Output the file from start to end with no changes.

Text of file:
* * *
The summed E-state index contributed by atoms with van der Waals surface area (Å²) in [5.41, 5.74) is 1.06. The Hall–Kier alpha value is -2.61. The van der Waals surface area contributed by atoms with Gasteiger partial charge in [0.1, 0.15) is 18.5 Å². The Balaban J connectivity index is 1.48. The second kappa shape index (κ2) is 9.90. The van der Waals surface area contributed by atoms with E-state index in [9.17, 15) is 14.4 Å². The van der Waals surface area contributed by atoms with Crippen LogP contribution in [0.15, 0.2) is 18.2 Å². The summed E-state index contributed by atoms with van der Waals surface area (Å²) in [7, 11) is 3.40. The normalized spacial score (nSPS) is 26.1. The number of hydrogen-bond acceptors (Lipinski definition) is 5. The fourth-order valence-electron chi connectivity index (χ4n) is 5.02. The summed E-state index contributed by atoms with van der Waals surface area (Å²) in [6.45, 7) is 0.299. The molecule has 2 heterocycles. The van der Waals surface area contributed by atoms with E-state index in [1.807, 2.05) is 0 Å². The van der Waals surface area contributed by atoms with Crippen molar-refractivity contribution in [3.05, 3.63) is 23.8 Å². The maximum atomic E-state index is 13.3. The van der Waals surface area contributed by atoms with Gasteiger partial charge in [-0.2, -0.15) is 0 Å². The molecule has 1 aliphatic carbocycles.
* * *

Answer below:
The summed E-state index contributed by atoms with van der Waals surface area (Å²) in [5.41, 5.74) is 1.06. The Hall–Kier alpha value is -2.61. The van der Waals surface area contributed by atoms with Gasteiger partial charge in [0.1, 0.15) is 18.5 Å². The Balaban J connectivity index is 1.48. The second kappa shape index (κ2) is 9.90. The van der Waals surface area contributed by atoms with E-state index in [9.17, 15) is 14.4 Å². The van der Waals surface area contributed by atoms with Crippen LogP contribution in [0.15, 0.2) is 18.2 Å². The summed E-state index contributed by atoms with van der Waals surface area (Å²) in [7, 11) is 3.40. The normalized spacial score (nSPS) is 26.1. The number of hydrogen-bond acceptors (Lipinski definition) is 5. The fourth-order valence-electron chi connectivity index (χ4n) is 5.02. The summed E-state index contributed by atoms with van der Waals surface area (Å²) in [6.45, 7) is 0.299. The molecule has 2 heterocycles. The van der Waals surface area contributed by atoms with E-state index in [1.807, 2.05) is 0 Å². The van der Waals surface area contributed by atoms with Crippen molar-refractivity contribution in [3.05, 3.63) is 23.8 Å². The maximum atomic E-state index is 13.3. The van der Waals surface area contributed by atoms with Gasteiger partial charge in [-0.2, -0.15) is 0 Å². The molecule has 1 aliphatic carbocycles.